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Update:December 7, 2020

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A 10-year harvest experiment reveals factors that affect the biomass yield of willow

Article title

The effects of weather, harvest frequency, and rotation number on yield of short rotation coppice willow over 10 years in northern Japan

Author (affiliation)

Hisanori Harayama (a), Akira Uemura (a), Hajime Utsugi (b), Qingmin Han (a), Mitsutoshi Kitao (c), Yutaka Maruyama (d)

(a) Department of Plant Ecology, FFPRI, Tsukuba, Ibaraki, Japan.

(b) Principal Research Director, FFPRI, Tsukuba, Ibaraki, Japan.

(c) Hokkaido Research Center, FFPRI, Sapporo, Hokkaido, Japan.

(d) Nihon University, Fujisawa, Kanagawa, Japan.

Publication Journal

Biomass and Bioenergy, 142: 105797, Elsevier, November 2020 DOI:10.1016/j.biombioe.2020.105797( External link )

Content introduction

The use of energy from wood biomass is attracting attention as one way of counteracting global warming resulting from greenhouse gases. We are conducting researches with the aim of introducing a method for cultivating willow to produce biomass, called short rotation coppice willow, in Japan, as is being done in Europe and North America. In this method, the above-ground area is cut and harvested in an extremely short period of 2 to 5 years in order to regenerate trees by sprouting instead of planting. Harvesting is typically repeated 6 to 8 times over a 20- to 25-year period. However, in most of the willow cultivation experiments conducted in the world so far, data were analyzed when repeated harvests were made up to 4 times. Therefore, the effect on yield of increasing the number of harvests has not been fully understood.

In the present study, we harvested either annually or biennially for 10 years (Photo) in a well-fertilized willow plantation, and we analyzed the relationship between the number of harvests and yield by a statistical model taking such factors as the effects of harvest intervals and climatic conditions into account. The model predicted that number of harvests had a significant negative effect of annual yield, and the yield could be halved over 10 consecutive years of harvesting (Figure), whereas harvesting every other year helped to suppress decreases in annual yield. Furthermore, we also revealed from the model analysis that annual yield could be decreased when sunlight hours were short during the growth period, when temperatures during the May leafing period were low, when there was little rainfall during the period of robust growth in July. This is the first paper in the world that has quantitatively revealed the effects that the number of harvests and climatic conditions have on biomass yield from willow, and the results will help to improve production of woody biomass in short rotation coppice willow.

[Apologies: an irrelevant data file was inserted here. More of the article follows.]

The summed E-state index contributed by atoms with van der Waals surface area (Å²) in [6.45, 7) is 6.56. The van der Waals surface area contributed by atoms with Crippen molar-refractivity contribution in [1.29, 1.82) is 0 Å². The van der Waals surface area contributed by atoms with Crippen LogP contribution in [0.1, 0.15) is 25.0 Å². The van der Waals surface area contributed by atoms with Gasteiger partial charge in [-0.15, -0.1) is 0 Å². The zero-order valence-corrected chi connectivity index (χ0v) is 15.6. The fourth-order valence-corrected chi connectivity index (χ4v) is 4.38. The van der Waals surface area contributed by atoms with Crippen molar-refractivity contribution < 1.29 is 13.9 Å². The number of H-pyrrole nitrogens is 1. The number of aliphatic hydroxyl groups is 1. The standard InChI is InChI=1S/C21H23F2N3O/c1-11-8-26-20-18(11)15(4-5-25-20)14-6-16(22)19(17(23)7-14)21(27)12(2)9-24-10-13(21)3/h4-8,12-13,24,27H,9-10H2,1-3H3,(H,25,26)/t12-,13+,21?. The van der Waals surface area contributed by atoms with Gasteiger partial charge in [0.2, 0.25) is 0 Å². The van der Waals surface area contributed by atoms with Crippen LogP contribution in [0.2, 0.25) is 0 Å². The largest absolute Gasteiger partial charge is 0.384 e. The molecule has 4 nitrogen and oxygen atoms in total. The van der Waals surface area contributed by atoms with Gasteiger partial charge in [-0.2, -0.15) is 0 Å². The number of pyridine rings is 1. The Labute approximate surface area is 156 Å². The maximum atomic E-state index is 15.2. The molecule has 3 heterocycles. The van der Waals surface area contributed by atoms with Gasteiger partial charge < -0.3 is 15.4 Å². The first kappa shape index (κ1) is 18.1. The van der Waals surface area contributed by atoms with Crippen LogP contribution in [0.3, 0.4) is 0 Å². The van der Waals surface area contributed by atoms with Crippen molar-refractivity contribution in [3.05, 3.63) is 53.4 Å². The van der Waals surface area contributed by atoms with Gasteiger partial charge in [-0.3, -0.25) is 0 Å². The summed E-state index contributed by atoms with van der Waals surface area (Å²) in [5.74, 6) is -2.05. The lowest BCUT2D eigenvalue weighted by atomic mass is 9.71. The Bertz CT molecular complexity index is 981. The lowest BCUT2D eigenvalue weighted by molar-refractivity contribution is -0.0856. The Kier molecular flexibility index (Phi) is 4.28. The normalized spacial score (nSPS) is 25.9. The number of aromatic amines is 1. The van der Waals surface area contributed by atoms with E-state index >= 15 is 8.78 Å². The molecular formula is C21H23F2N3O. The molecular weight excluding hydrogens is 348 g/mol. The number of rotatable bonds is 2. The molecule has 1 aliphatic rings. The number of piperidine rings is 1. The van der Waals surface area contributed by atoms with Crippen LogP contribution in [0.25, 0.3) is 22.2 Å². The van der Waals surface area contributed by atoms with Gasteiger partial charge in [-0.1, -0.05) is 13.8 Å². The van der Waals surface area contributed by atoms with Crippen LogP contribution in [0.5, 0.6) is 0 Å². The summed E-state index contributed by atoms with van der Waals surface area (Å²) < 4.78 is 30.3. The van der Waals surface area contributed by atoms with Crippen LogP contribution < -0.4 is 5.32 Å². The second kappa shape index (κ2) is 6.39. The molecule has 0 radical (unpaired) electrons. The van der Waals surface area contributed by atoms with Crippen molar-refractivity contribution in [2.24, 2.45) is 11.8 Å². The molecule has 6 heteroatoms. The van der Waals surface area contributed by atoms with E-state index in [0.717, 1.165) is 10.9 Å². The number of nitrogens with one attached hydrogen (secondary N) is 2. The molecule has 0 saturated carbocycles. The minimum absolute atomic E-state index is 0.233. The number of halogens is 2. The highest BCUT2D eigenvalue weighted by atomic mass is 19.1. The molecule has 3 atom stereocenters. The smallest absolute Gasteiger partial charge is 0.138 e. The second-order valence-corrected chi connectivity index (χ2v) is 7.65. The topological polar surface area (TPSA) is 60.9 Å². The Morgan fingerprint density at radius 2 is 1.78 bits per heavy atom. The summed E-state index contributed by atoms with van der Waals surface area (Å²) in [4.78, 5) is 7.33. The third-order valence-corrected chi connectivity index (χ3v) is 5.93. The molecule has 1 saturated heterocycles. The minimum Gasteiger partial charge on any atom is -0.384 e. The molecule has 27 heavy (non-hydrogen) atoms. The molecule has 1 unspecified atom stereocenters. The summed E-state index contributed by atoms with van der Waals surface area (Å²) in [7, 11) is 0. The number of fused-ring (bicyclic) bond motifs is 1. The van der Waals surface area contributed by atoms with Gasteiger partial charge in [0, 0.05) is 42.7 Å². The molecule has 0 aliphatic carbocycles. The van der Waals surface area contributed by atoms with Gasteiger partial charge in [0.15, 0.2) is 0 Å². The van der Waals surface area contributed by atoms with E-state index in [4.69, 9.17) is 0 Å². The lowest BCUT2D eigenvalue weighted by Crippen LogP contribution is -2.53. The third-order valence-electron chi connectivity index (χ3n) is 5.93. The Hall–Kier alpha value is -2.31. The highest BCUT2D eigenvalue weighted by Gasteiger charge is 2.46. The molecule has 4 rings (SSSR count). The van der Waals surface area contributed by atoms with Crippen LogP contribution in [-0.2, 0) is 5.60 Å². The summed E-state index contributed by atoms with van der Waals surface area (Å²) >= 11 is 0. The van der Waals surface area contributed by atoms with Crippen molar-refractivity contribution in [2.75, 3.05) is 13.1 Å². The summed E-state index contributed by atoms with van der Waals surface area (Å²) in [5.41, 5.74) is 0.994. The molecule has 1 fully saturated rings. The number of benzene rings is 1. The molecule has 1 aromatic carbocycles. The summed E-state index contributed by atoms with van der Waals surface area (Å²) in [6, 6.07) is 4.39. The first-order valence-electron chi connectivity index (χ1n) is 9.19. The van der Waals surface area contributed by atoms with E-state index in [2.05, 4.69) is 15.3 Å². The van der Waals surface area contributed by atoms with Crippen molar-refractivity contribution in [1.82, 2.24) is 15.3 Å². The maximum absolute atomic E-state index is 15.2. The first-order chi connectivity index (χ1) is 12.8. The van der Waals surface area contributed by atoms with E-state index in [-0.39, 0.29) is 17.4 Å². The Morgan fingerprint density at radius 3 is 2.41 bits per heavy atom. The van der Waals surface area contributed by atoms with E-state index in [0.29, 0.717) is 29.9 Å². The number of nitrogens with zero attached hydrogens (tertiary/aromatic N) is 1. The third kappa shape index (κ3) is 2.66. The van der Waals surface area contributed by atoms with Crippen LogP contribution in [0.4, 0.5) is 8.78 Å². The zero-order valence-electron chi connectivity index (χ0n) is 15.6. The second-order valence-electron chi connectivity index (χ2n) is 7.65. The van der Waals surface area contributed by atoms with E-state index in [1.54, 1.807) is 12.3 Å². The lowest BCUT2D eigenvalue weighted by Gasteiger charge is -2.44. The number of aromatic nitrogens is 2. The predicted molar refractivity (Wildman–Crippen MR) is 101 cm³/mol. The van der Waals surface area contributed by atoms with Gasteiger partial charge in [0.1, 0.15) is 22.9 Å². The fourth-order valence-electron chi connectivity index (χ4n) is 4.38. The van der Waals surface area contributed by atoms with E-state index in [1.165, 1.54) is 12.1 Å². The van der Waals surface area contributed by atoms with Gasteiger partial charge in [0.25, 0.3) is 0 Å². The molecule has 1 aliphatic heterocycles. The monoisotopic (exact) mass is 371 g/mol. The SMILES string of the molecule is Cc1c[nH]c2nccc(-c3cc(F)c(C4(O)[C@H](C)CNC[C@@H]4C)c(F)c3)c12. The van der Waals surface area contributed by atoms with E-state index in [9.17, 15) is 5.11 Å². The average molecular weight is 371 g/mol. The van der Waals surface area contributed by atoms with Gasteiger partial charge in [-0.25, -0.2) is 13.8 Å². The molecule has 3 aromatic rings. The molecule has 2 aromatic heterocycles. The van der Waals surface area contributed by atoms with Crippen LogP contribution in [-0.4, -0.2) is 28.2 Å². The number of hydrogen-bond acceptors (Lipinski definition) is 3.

Photo: Scene of the harvest experiment

Photo: Scene of the harvest experiment. The diameter, height, weight, etc., of harvested willow were measured. The experimental plantation was established with assistance of staff of the Shimokawa town office in Hokkaido, who also assisted every year during the 10-year survey.


Figure: The relationship between number of harvests 

Figure: The relationship between number of harvests and annual willow biomass yield over a 10-year period. The lines and shaded area in the graph represent trends estimated by the statistical model, and the 95% confidence interval, respectively.